Some do’s and don’ts for retaining camp documents
By Paul F. Clark, Attorney at Law, Wade Clark Mulcahy

The end of summer always comes too quickly. It is that time when the summer camps begin preparations to close for the season. The day camps’ missions are over because the campers have returned to school. The sports camps lose their participants to regular season scholastic teams. Despite the accompanying summertime blues, there is still work to be done in safely shutting down your program for the season, including deciding how to handle the documents and files accumulated during the dog days of July and August.

The easiest approach is just to throw away all files from the past season. After all, what value are this summer’s applications, incident reports, and staff/camper directories—just to name a few? The answer is that your organization’s ability to identify, locate, and produce key documents and staff members may be critical to your defense if a claim arises out of an incident that took place a few seasons ago. The purpose of this article is to provide you with a framework for preserving your documents in the hope of protecting your organization from future claims of negligence or neglect.

There are three important reasons to preserve your documents at the end of the summer season. First, your population may consist largely of young children who are prone to a variety of accidents. Under most state laws, children are given an extended period of time to file a personal injury suit, commonly until they reach the age of majority plus another 2-3 years. So an incident that happens this summer may turn into a lawsuit years down the road depending on the age of the child. It is in your best interest and sound business practice to preserve all documents that accurately reflect what happened, including incident reports and those that relate to potential defenses, such as waivers/releases.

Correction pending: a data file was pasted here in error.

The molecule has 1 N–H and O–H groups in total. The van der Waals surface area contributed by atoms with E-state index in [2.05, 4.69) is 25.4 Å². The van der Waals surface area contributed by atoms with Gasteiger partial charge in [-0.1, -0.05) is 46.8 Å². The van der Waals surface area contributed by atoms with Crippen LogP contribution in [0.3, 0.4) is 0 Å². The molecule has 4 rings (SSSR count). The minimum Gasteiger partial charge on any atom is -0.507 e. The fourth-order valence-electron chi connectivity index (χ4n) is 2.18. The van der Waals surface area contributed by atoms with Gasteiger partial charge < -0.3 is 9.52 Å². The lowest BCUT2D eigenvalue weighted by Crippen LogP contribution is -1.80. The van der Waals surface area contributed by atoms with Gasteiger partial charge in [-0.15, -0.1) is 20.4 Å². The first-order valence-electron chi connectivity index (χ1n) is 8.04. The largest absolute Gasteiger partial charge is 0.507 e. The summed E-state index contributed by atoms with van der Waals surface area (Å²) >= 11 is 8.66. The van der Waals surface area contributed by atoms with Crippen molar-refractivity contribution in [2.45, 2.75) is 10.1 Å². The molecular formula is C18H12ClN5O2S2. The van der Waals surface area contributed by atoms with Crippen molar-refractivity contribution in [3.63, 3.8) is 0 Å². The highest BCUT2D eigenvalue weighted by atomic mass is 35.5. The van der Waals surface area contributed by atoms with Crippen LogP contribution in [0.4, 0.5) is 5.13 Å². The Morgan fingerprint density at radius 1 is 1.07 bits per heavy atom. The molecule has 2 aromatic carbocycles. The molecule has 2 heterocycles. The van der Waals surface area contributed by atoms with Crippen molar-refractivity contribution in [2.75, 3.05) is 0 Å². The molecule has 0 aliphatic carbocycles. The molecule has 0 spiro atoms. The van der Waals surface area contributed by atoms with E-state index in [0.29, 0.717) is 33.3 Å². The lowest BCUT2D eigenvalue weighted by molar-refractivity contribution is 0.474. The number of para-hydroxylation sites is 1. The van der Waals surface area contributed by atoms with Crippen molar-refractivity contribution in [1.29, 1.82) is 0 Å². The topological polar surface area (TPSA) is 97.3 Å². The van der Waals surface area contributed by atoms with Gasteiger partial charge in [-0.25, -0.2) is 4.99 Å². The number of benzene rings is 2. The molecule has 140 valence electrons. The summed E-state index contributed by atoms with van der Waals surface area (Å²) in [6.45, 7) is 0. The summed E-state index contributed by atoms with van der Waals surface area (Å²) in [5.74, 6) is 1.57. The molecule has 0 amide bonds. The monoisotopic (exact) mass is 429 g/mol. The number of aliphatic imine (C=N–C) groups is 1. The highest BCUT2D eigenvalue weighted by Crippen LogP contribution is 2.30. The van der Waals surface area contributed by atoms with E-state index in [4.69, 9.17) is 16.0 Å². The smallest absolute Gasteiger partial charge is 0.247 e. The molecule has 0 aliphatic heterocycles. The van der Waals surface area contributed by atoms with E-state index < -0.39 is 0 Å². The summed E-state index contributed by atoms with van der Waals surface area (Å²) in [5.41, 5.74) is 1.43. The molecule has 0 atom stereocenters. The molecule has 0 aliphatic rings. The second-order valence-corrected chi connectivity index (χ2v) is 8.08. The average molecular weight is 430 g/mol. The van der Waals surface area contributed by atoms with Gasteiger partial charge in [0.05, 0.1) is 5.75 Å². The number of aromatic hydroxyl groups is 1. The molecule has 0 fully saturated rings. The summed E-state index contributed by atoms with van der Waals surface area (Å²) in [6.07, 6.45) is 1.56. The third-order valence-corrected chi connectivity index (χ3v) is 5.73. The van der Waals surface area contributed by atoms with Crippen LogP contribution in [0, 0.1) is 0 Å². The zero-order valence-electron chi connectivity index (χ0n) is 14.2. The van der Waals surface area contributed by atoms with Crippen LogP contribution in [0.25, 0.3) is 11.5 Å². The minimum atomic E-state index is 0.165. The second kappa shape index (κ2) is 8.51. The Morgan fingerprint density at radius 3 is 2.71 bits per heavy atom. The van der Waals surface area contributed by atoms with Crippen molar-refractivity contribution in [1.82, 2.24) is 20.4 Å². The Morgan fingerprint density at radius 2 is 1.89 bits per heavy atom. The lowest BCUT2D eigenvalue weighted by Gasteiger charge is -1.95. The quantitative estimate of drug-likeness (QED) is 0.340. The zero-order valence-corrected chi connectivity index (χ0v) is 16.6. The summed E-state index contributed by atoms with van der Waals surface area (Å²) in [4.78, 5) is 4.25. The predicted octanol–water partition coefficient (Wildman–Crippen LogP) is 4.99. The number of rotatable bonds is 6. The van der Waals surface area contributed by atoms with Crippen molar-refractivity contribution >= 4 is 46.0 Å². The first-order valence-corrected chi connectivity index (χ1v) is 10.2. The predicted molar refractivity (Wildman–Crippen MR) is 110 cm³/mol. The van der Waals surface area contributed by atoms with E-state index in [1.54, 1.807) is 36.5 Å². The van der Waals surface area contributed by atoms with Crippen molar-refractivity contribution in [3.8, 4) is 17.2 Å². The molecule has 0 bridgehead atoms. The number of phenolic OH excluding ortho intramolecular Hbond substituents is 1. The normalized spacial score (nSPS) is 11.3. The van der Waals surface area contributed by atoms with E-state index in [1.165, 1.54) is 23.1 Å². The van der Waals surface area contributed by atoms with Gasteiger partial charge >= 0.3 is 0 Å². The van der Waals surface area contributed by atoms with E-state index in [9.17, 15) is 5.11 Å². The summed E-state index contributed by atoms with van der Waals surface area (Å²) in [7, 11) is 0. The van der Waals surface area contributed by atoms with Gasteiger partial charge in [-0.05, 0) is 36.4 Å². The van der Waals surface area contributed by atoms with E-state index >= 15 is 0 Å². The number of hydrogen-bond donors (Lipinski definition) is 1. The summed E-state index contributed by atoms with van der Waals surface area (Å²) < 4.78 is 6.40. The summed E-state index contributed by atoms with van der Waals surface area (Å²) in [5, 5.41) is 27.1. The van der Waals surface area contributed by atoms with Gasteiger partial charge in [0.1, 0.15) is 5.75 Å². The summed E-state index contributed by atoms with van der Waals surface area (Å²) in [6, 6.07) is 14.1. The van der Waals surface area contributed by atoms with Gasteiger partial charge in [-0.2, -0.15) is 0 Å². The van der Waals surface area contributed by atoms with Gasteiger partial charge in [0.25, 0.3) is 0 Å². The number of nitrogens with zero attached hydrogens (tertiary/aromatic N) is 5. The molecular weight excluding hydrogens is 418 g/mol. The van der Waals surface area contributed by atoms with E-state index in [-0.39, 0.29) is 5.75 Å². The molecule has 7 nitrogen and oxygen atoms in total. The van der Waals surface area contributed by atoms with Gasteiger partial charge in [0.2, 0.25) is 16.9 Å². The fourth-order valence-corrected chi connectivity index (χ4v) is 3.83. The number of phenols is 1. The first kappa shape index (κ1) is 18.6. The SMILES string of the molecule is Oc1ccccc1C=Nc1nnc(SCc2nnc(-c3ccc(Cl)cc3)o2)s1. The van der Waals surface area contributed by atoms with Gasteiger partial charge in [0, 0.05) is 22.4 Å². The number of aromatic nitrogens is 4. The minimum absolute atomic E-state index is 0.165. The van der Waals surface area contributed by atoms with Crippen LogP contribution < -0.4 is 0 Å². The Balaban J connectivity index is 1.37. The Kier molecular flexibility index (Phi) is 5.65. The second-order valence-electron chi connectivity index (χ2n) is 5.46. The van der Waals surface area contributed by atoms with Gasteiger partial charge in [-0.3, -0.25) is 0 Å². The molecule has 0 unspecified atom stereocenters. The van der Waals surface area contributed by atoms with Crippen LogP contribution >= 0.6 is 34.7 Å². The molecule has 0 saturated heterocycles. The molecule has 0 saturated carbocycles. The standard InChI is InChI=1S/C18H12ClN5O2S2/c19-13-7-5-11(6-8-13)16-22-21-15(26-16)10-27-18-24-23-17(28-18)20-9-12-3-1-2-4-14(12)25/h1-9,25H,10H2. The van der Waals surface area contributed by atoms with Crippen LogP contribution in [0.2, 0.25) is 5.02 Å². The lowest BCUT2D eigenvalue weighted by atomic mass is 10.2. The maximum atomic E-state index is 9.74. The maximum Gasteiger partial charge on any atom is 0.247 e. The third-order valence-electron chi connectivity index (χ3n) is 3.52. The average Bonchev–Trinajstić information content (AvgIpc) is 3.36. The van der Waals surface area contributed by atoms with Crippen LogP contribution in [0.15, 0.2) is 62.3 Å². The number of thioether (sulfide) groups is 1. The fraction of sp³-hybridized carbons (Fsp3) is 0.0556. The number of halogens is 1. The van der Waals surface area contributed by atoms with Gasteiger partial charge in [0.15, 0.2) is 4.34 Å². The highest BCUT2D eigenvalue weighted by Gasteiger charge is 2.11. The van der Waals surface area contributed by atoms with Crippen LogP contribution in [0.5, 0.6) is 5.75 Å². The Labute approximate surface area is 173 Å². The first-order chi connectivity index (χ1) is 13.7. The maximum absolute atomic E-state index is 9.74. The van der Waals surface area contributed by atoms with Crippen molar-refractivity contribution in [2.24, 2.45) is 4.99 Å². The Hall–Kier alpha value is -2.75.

Second, most courts impose a duty to preserve relevant evidence if a party is on notice of a potential claim. Note that the duty emerges when you are on notice of a potential claim, not just when you are actually sued. Penalties vary for failing to preserve evidence such as incident reports, pictures taken of the accident location, or at times, the instrumentality involved in the accident. Common sanctions include the ability of the jury to conclude that you destroyed or inadvertently failed to preserve evidence because it would not have supported your defense. If the destruction is found to be willful, some states permit the jury to presume that you were negligent in causing the plaintiff’s accident.

Last, you always want to put your best foot forward if a claim is presented against you. Your best defense includes not only live witness testimony but contemporaneous documents that tell your story when the case is reached for trial years later. A document prepared on the day of the incident is often more persuasive than some someone’s sketchy recollection many years after the incident.

How can you protect yourself from lawsuits that may not surface until years from now? Enact a written document retention policy that advises all staff of what to do with documents at the summer’s end. This written policy will guide your administrative staff in devising a system that collects, organizes, and retains crucial documents for a specified period. At a minimum, you should safeguard and store the following documents: